Rob_Kavanagh_headshot2015 overall was a mixed year for the materials sector in the electronics market, with a general slowdown in PC-related segments offset by continued growth in mobile smart phones and other handheld devices despite industry growth flattening out late in 2015. In 2016, market forecasts indicate some improved growth and potential technology shifts.

Looking at the 3D IC packaging market specifically, there seems to have been a significant shift over the past couple of years. Not too long ago, every conference was dominated by discussions of TSVs as the next 3D technology. And certainly TSVs are being implemented in some areas, however, cost remains a concern. Now, conferences are dominated by discussions of fan-in to fan-out wafer-level packaging (FOWLP) technologies. In fact, at the recent SEMICON Europa 2015, consultant predictions for FOWLPs showed a hockey stick upturn in demand from 2016 into the future.

Market signals support this assertion that there will be a significant migration from fan-in to FOWLP technologies as a method of conserving a high level of connectivity in a small package space. In the past, FOWLP was used only in niche applications. But now, some FOWLP may go mainstream into a significant portion of electronics devices starting in 2016. And, if they go mainstream in mobile and smart devices as predicted, that will be significant for materials suppliers and manufacturers with material selections and design approaches being made.

This coincides with challenges in continued shrinks and rising costs for front-end manufacturing. As front-end manufacturing continues to move into 14/16nm densities, cost advantages previously seen on shrink are now being challenged. When you consider Moore’s Law, the movement to fan-out provides a transition point where packaging technology provides increased performance improvements.

Semiconductor chip manufacturers are obviously aware of these changes, and these front-end players have become more involved in packaging. This is clearly changing the packaging landscape and shifting some of the decision points. For foundries, their involvement in the front-end process is a differentiator that they bring to packaging in comparison to the outsourced semiconductor assembly and test providers (OSATs).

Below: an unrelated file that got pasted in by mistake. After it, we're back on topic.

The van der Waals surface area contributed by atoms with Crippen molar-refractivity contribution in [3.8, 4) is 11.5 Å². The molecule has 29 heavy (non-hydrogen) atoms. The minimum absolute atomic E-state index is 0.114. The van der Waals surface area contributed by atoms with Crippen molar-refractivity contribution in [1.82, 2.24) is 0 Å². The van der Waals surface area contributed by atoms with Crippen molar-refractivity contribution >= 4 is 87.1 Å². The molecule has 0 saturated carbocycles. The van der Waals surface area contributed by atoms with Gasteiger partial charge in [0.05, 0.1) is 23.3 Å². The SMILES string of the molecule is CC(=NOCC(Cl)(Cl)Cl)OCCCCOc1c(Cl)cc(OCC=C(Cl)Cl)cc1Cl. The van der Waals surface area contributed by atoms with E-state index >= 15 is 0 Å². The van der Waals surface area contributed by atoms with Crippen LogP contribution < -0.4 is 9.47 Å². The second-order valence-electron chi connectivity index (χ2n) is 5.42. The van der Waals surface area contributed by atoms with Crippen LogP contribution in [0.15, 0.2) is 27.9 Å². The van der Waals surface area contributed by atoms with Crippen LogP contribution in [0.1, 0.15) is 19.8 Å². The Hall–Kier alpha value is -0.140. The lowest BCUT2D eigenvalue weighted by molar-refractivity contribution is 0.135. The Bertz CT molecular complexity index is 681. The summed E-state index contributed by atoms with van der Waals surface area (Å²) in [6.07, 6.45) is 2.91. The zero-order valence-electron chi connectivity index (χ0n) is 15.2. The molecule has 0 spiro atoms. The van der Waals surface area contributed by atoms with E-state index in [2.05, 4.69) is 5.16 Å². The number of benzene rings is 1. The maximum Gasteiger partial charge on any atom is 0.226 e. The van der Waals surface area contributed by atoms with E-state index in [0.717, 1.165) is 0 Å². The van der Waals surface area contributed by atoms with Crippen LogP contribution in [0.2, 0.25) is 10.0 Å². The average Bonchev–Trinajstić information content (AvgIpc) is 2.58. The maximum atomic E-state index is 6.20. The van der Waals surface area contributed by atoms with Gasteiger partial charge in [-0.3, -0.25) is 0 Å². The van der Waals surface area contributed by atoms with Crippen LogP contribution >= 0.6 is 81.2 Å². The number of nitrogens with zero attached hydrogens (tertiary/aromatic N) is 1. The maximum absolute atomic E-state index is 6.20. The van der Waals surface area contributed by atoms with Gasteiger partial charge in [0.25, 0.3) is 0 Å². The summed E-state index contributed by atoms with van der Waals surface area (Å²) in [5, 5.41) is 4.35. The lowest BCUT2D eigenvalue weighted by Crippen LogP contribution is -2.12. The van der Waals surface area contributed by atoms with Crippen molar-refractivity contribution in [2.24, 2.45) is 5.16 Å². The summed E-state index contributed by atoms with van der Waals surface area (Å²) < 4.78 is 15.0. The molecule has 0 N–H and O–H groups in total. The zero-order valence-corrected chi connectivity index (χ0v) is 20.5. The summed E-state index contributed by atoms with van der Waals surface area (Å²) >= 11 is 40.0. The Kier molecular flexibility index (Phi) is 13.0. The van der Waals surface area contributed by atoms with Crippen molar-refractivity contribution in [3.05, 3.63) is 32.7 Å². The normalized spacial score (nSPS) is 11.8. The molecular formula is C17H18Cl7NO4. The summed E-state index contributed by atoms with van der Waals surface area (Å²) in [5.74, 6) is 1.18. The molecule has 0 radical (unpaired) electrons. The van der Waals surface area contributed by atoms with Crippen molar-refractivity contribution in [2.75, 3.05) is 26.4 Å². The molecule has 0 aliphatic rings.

So, how does this relate to FOWLP adoption? OSATs have had strategies in the FO space for quite some time and fan-out impacts 3D assembly. Some FO technologies may help push off adoption of 3D packages. However, front-end players have an advantage because they produce the chips in these packages. If packages present more challenges, then perhaps the whole 3D argument of who will take the risk is answered. Is it a chip or an interconnection problem?

If or when the whole fan-out wave takes off in 2016, what does that mean for 3D? Does it become important in just some specific areas, such as memory and server processor packages, for the next couple of years? Can 2.5D FO technology really carry us into the future? The outlook from 2016 forward could remain significant in terms of predicting the future for FOWLP and the extent of adoption.

The Internet of Things (IoT) market landscape has been a much different story than FOWLP. IoT market growth is definitely ramping, however, this growth isn’t necessarily going hand-in-hand with new technology development and a need for new materials. In many cases, manufacturers have been leveraging older technology at the 45nm node and above, which requires less technology in the packaging space. As IoT applications and technologies are optimized, higher-performing end devices will be needed, which in turn will drive the need for more technology in advanced packaging in that space.

Geo-political shifts should certainly be taken into account when predicting the outlook for electronics production in 2016. There was significant movement in China in 2015 following a government push to localize investment in the semiconductor industry. Additionally, the IoT will be important in China in 2016 and investment in packaging seems to be accelerating there, which we expect to continue in 2016 and beyond. Chinese localization may change the balance of global production of electronics in the coming years.

All things considered, from FOWLP to IoT to the increased pervasiveness of smart devices driving us towards an increasingly connected world, expectations for 2016 for advanced packaging and semiconductor materials remain high for Dow. The potential for technology advancements and market growth is certainly promising.

Robert Kavanagh

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